Learning to walk again

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I forgot I’d written this. Better late than never!

Disclaimer: I do not intend this post to be a ‘true’ representation of what it is like to be disabled. This is simply a snapshot of a short period in my life following an accident. I cannot begin to fathom what it is like to not be able to walk. Also, this is not the worst accident or most painful thing that has happened to someone. This is simply the worst thing that’s ever happened to ME. I do not wish to presume, make harsh judgements, or to offend anyone. Please let me know if anything here is not to your liking.

Tuesday 9th September
I had an accident a few weeks ago. It was a silly mistake. A lapse of judgement. Immediately afterwards, I was in a lot of pain andfound that I couldn’t bear weight on my left leg. I didn’t initially think that anything was really ‘wrong’ but had a panic attack, leading me to go into hospital with breathing issues. I was treated for my breathing and had no X-ray to have a look at the pain as at that point my leg was a ‘secondary’ issue. I don’t mean to be rude, but the student doctor was about 20, and I think he must have been on one of his first shifts in A&E. The problem was, as I’d come straight in from being in my PJ’s, they took them away and put me in a gown. My boyfriend was working and wasn’t there yet, and I wasn’t wearing any knickers! Also, (TMI!) I was on my period and was wearing a tampon. It was awkwardness all round and I’m not sure whose face was redder! He had a feel of my ankle, my upper thigh and diagnosed me with a strained groin. It’s probably my own fault for not making a bit more of a fuss. I was sent away after a dose of painkillers and some crutches, as I seriously, SERIOUSLY could NOT walk. I took the next day off work and assured them I’d be fine and I’d be back in the next day. As I was in bed, I asked my boyfriend for a glass of water and he left me to go to work. Remember, at this point we were still under the impression that I had a minor injury. What followed was unfortunately seven hours of lying prone in bed, unable to go to the toilet, to eat, or to even get myself a drink. I’d left my phone in the other room the previous night so was unable to call someone, too!

Thursday 11th September
The next day was worse. I’ve never, ever been in so much pain. I began vomiting from the pain, and was unable to take painkillers as I had an empty stomach. The best way to describe it is a white hot shoot of pain in my groin, down my leg and up my back but times like a million. Funnily enough, like I’ve heard about childbirth, I think I’ve blocked a lot of the pain out – I can describe it but not really recall it. By this point I was screaming in pain whenever I moved. I called 111 as at this point as my mum was going nuts, and we all realised that something just wasn’t right, and the service advised me to get to A&E within the hour. What a joke. Three hours later we turned up, after a lot of coaxing and pausing.  I would definitely win ‘slowest getting in and out of a taxi’ award. After two and a half hours of sitting on those awful metal seats at A&E, with pitying looks all round as I was in such pain, I was called. I was so thirsty and dehydrated from crying so much. The doctor who came to get me kindly got me a wheelchair but then tried to sort of lift me and sit me in it. I screamed and everyone was looking, cringe. In short, I got my X-ray and was very quickly diagnosed with a broken pelvis. It was a relief to know that something WAS wrong and I wasn’t just being a baby, and also to have some advice. I was sent home with some massively strong painkillers and my trusty crutches. Kurt kindly cooked at my request some plain pasta at 2am so I could take my painkillers and have a good night’s sleep.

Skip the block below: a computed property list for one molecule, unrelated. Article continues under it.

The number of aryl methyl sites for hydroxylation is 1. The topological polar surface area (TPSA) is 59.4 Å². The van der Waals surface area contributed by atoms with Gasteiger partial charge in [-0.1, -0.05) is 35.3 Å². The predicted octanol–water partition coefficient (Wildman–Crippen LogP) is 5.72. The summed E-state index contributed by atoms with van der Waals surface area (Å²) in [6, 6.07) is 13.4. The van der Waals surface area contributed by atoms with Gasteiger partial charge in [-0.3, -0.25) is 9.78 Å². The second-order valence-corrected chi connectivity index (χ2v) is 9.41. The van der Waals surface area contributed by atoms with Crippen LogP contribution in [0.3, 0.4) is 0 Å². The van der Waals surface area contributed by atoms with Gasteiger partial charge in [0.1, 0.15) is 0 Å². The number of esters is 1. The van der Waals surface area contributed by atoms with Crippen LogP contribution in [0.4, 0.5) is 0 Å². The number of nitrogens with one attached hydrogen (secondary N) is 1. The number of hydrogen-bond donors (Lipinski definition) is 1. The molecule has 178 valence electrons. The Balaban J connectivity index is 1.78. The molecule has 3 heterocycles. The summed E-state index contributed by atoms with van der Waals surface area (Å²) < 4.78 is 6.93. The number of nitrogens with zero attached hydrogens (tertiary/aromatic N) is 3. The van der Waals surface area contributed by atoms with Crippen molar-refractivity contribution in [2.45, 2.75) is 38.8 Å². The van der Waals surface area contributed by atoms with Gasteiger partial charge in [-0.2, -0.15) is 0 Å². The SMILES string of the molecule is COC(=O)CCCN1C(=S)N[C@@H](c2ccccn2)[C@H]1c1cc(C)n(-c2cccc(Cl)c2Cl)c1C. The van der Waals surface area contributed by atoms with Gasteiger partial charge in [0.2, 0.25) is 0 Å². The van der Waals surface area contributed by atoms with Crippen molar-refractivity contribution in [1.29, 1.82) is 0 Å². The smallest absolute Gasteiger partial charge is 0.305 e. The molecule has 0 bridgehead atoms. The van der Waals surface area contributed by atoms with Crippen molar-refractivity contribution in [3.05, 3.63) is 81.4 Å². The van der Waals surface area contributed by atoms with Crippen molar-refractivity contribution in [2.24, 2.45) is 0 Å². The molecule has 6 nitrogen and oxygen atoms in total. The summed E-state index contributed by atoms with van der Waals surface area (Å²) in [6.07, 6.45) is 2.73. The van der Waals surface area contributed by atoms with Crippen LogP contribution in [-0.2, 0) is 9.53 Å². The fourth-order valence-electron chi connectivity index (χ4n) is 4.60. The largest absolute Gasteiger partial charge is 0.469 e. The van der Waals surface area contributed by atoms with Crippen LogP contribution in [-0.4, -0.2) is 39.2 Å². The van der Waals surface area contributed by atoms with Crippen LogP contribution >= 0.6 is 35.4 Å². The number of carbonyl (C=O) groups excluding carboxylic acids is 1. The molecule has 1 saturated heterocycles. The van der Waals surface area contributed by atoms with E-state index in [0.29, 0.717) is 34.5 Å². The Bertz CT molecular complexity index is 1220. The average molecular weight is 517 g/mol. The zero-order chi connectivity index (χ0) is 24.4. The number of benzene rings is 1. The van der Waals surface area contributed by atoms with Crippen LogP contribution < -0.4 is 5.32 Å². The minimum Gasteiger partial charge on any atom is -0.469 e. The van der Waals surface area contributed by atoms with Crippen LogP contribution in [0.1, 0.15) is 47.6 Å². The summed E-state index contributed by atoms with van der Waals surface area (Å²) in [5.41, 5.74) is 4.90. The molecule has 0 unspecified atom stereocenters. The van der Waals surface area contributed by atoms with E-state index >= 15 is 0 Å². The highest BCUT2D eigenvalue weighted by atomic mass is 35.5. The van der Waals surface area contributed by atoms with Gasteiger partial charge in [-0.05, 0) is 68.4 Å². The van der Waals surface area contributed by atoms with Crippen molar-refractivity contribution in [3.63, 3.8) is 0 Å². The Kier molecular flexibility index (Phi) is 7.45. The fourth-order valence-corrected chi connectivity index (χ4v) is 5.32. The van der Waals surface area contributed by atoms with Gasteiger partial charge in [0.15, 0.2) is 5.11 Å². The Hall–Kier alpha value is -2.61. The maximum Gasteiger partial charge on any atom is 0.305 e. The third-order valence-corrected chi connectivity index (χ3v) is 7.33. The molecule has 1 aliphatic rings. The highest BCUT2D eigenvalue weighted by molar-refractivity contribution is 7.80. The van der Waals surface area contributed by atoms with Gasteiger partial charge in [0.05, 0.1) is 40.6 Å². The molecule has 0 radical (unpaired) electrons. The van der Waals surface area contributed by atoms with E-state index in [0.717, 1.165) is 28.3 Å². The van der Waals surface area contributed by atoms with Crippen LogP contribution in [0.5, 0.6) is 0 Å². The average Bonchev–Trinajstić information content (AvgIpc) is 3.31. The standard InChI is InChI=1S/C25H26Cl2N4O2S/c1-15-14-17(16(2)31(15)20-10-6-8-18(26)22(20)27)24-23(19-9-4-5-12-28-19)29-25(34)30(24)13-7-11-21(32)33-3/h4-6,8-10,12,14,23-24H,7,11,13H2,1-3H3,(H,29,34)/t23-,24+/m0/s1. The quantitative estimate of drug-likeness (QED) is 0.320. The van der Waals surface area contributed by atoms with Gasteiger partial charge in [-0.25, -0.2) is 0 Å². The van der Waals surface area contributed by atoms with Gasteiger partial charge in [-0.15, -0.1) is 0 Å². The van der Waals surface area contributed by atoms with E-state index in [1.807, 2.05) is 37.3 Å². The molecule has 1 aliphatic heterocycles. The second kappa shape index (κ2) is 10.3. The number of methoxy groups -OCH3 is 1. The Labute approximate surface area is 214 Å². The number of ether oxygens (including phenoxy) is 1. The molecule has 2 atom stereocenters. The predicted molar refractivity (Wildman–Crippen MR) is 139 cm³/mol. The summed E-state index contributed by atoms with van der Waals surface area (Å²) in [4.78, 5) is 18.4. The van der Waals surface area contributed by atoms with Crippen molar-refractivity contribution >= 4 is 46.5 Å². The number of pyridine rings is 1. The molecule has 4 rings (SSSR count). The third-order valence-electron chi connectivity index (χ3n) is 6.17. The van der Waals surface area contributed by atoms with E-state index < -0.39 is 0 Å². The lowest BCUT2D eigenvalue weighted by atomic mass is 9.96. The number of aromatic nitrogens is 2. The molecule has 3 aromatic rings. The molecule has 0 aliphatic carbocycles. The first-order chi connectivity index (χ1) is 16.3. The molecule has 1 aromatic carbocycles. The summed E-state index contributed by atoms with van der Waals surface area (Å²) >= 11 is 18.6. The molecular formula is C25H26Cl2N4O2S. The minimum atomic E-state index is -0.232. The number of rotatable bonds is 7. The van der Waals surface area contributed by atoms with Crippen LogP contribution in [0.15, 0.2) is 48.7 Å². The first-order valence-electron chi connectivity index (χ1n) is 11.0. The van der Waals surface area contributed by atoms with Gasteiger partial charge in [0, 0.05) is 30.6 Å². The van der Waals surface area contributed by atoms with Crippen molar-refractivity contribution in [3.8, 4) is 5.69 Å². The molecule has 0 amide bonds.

Afterwards I was advised to rest, take painkillers, but at the same time, stay mobile.

Saturday 27th September
I went out for the first time today without my crutches. It was lovely, I felt so free. I went shopping, bought a few things. It’s nice to have a handbag, not a backpack. I went to a few places but went home quite soon (after about an hour) as I began to feel it. It’s only been a short while, but like the cliche, you don’t know what you’ve got until it’s gone. I did notice that people were walking a lot closer to me and often pushing past which made me nervous as I’m still fragile! I didn’t realise how much of a wide berth people gave me whilst on crutches! I was walking about with a massive grin. Here’s to a full recovery!

Recovered (1/12/14): I wont be running any marathons soon (like I would anyway!), but I barely feel the pain now. What an experience. Really opened my eyes to what I have to be thankful for.

Afterword I just want to say a huge thank you for all the messages of support. For all the lovely people at work who’ve brought me tea and carried things for me when I couldn’t do it myself. For my mum who’s made me laugh and called me to check I’m not ‘sprinting about’. And to Kurt who’s been there from the beginning. Bringing me countless drinks, washing my hair for me that second night, helping me in and out of the shower, putting up with my awkward sleeping positions, and grabbing things for me when I couldn’t carry them with my crutches. I love you all.


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